“Emma, you look like hell,” my best friend Josie announces to me as I slide into the passenger seat of her beater Civic. I toss my bag onto the floorboard, ignoring the helpful commentary. Instead I pull my wet hair into a messy bun on top of my head. When I don’t respond she sighs and reaches into the pile of random junk that she stores in the center console. She tosses a container of concealer at me before she backs out of my driveway.
“This isn’t your color,” I point out, eyeing the fair shade suspiciously.
“No.” She keeps her eyes on the road, but I spot the grin tugging up the corners of her mouth. “It’s yours. You’re usually the one who needs it.”
I raise an eyebrow, which is seriously risky, given that she’ll probably deem them in need of intervention. “Are you sure? Because it seems like you’ve got a little bitch showing.”
“Not my color,” she reminds me.
Despite being stuck in standard prep uniform, she looks amazing. Between her corkscrew curls and fuchsia lips, there’s an effortless coolness to Josie’s style. I guess that’s what you get when your mom is a former show girl pretty enough to get knocked up by a high-roller who didn’t stick around to place a second bet. Either way he scored big— if only he knew it. Josie has her mom’s long legs, ready smile, and way with the men. I say men because she doesn’t bother with the guys at school. She prefers to work out her daddy issues with any number of willing tourists.
My dad stands on the porch holding a mug of what I hope is coffee. Josie waves to him cheerfully, narrowly avoiding our mailbox, as I begin to pat the liquid magic on the dark circles rimming my eyes.
“Nightmares? The one about Becca?” She taps the steering wheel, showcasing her fluorescent pink nail polish that looks all that much brighter against her cappuccino skin.
“Test. I had to cram.” I lie because I don’t want to discuss my seriously screwed up head at seven a.m.
Josie doesn’t press it even though she sees through me. She knows the truth because she knows me. That means she also gets that I’m not one to gush about my feelings. What’s the point? Talking can’t change the shit that’s happened.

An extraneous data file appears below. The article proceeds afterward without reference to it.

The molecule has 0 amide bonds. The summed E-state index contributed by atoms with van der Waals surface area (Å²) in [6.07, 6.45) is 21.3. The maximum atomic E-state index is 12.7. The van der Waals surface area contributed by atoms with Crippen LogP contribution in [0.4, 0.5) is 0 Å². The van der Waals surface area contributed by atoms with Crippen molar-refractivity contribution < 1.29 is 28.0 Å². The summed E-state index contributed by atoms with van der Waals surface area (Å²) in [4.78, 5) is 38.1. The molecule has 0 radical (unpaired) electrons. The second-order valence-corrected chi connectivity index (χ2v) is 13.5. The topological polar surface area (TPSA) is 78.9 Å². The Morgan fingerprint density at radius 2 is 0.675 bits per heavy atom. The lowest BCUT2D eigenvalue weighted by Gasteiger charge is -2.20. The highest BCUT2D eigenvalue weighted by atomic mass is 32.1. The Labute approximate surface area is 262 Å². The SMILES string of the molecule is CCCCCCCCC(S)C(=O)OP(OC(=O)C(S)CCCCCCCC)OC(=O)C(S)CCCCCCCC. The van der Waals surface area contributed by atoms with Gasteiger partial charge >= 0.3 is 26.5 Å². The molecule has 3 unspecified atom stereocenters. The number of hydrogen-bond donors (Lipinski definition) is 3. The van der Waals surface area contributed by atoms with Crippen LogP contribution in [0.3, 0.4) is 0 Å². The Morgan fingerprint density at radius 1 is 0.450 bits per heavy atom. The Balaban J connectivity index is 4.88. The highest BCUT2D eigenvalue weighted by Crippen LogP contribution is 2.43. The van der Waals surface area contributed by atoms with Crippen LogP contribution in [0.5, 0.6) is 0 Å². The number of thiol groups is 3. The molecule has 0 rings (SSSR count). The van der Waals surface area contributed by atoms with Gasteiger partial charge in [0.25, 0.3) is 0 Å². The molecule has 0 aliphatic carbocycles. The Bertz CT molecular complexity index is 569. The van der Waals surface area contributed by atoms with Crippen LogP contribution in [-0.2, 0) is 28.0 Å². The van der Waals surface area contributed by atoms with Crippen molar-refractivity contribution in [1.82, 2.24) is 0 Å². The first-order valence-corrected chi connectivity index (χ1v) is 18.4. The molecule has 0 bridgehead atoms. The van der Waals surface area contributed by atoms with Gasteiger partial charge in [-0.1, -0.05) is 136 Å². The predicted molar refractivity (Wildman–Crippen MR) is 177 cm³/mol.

“Last day,” she says instead, “and tonight we party.”
“You party,” I correct her. “Dad needs me to take over morning shift at the shop first thing on Monday.”
“Which gives you a whole weekend, and don’t try telling me that you have a hot date.”
I flush at the thought. Yeah, hot dates are for girls who haven’t been forced into an involuntary vow of celibacy. “I do actually. With laundry and Netflix.”
Josie’s nose wrinkles and she shakes her head. “You need a life.”
“I had one.” I stare out the window instantly wishing I hadn’t spoken, especially something that made me sound stupid and broken and girly. I’m getting used to the hollow pit my sister’s death has left at my core, but today’s a day I can’t ignore it.
We pull into the school parking lot with my admission hanging like a nasty stink in the air. We both can smell it but we’re too polite to talk about it. Josie whips the car so quickly into a space that a nearby frosh jumps out of the way. She shrugs sweetly at him. No one can resist Josie, even if she’s just put their life in danger. One of the many reasons that we’re an odd couple. I don’t smile or chit chat. Hell, I don’t make eye contact if I can help it.
“Emma, she wouldn’t want you to give up on living,” she says in a quiet voice.
“Yeah, well, I wanted to see her graduate this weekend,” I snap. She doesn’t deserve my reaction, but a year later and I’m still working through the second stage of grief. I prefer when we pretend we’re still in denial though.
So much for polite oblivion. I throw my bag over my shoulder, and disappear into the crowd of students scrambling through the front door as the first bell slices the air. This is where I feel safe, lost in a swarm of people who aren’t asking if I’m okay or if they can do anything to help. Or worse yet the people who turn those sad eyes on me. I don’t want their practiced pity or sympathetic attention. Because there is such a thing as a stupid question and ‘are you okay’ is one of them. Then there’s the jerks that have made it their mission to hold me accountable for what happened that night, because I’m the only one left to blame. The whole lot of them make Belle Mère Prep feel more like the nine circles of hell than high school.
Only a few more hours. But the mental cheerleading does nothing for my apathy, especially when I spot Hugo Roth, my least favorite mistake, loitering near my English class.